Revolutionaries ignore the conventional. They don't change their environment by following every rule or slavishly copying their rivals. They do so by ripping up the rule book, by formulating a blueprint that is defiantly different.
Over the past five years, Barcelona have prospered in part because they have taken an idea and pursued it to its logical extreme. The concept that possession is all-important has meant an acute emphasis on the midfield in their team. Virtually everyone is a midfielder, in terms of skill-set if not actual positioning, and passing has been prized above all other attributes when looking for players.
Some successful teams are proof that opposites attract. Barcelona have proved a meeting of minds, sharing an upbringing in Catalonia, a devotion to possession and even, in many cases, a physique, with short, slight figures being dwarfed by opponents who have nonetheless been taunted by the tiny talents.
And yet there can be a tipping point, a moment when non-conformism backfires. For Barcelona, the side who denied others the ball, let alone a chance, it may have come last week. Bayern Munich's 4-0 demolition of the 2009 and 2011 European champions was many things – a game that may have shifted a power shift in Europe, a victory for the Bundesliga, a sign theirs may prove one of the greatest seasons any team has had – but it was a triumph of the orthodox.
Like Barcelona, Bayern possess technically brilliant footballers. They know how to pass and press. But there is a clear division of responsibilities in the Bavarian team. Centre-forwards are centre-forwards, centre-backs are centre-backs and neither are converted midfielders.
As the former Manchester United captain Gary Neville said: "With their incredible possession and their incredible pressing, Barcelona have got away without [playing specialist] centre-backs. They have got such great attacking strength that they have almost played with two wingers at full-back, one centre back who is a ball-playing centre-back in Gerard Pique and a midfielder in there."
Indeed full-backs Jordi Alba and Daniel Alves double up as wingers. With the concentration of central midfielders, they are charged with supplying Barcelona's width.
Before his 2010 move from Liverpool, Javier Mascherano was seen as a midfielder. He plays at the back for Barca. The Argentine is injured; so, too, Carles Puyol, perhaps the only man who would qualify as a pure defender. Rather than buy another last summer, Barcelona chose to purchase Arsenal's Alex Song.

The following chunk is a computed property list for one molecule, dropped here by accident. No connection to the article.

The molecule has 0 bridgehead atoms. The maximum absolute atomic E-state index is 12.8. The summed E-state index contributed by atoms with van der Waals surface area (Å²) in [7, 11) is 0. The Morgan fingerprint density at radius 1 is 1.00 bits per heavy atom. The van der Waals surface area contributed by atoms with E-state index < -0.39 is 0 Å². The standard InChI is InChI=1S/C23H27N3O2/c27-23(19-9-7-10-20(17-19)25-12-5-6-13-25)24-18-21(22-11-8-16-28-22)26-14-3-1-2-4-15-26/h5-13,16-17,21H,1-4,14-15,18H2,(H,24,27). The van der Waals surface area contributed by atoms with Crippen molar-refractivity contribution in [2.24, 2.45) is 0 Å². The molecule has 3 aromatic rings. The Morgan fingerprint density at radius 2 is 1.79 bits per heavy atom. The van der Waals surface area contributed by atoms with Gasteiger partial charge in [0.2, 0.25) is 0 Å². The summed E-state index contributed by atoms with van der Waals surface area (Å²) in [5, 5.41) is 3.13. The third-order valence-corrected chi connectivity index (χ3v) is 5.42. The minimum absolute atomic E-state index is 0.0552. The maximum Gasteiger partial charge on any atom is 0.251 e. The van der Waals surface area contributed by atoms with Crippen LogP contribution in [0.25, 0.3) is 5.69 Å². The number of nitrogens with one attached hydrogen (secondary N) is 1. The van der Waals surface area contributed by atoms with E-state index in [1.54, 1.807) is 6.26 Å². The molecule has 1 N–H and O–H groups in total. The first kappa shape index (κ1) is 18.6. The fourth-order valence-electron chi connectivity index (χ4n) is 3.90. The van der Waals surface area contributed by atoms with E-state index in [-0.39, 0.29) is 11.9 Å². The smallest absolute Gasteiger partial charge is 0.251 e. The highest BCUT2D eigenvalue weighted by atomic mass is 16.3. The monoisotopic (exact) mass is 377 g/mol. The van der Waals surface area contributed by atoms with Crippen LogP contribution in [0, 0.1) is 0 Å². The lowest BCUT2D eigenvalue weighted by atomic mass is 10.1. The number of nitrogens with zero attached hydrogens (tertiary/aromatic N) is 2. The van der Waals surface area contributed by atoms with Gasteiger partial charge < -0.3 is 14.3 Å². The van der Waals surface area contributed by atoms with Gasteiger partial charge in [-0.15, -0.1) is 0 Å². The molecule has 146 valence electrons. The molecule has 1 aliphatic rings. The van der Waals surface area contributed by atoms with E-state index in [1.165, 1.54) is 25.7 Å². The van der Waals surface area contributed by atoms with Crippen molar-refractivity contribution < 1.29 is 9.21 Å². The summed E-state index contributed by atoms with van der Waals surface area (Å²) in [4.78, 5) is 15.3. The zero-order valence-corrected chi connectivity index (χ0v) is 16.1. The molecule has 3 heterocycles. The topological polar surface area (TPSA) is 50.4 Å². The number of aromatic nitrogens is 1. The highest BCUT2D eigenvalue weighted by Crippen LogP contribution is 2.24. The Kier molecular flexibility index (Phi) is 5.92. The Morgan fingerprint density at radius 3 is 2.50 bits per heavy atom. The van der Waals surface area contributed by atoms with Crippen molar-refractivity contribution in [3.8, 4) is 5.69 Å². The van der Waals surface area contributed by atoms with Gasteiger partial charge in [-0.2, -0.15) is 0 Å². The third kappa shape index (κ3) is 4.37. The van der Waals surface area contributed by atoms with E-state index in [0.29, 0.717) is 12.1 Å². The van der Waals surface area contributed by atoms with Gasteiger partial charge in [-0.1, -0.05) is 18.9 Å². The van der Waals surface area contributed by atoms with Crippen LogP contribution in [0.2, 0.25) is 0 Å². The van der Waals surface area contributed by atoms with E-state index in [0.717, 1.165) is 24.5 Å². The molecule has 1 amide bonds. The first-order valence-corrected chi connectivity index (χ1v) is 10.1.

Unlike Mascherano, his conversion to defence has proved difficult. The callow Marc Bartra was preferred in Munich last week, but Barca's failing was not individual.
By overlooking the basics of set-piece defending and by sending in another under-sized team, their lack of aerial ability was exploited by Bayern. The sense was that Pique was expected to deal with all of Munich's capable headers – Thomas Muller, Mario Gomez, Javi Martinez and Dante – on his own.
If Barcelona's preference for the diminutive is epitomised, at the other end of the pitch, by Lionel Messi, the sense is that they have exacerbated their dependence on the Argentine.
Since Pep Guardiola decided the experiment with Zlatan Ibrahimovic has failed, the closest they have had to an out-and-out striker is David Villa, whose starts tend to come on the left wing. In short, there is no new Samuel Eto'o or Thierry Henry, two specialist scorers who were on the 2009 team.
Because of Messi's astonishing output, Barcelona have preferred to sign creators over finishers. Yet compare their squad with those of Europe's other elite clubs, and in most cases, they have fewer players capable of getting 10, 20 or 30 goals a season.
In contrast, Bayern signed the prolific Mario Mandzukic last summer, even though Gomez had just completed a 41-goal season. Conventional wisdom is that you can never have too many goalscorers. But then Barcelona have long delighted in flouting convention.
'Messi makes the difference,' says Barcelona assistant manager
Barcelona admit any chance of overturning a 4-0 first-leg defeat to Bayern Munich in their Uefa Champions League semi-final return on Wednesday depends very much on the fitness of Lionel Messi.
The World Player of the Year looked out of sorts in Munich last week as an energetic display from the hosts tore Barca to pieces, but Messi came off the bench to score and set up a second goal in Barca’s 2-2 draw with Athletic Bilbao Saturday.
Barcelona assistant manager Jordi Roura believes Messi has started to find his feet again after being troubled by a hamstring injury for the past month and said, "Messi is the best player in the world and obviously when you don’t have him you notice it. He makes the difference."
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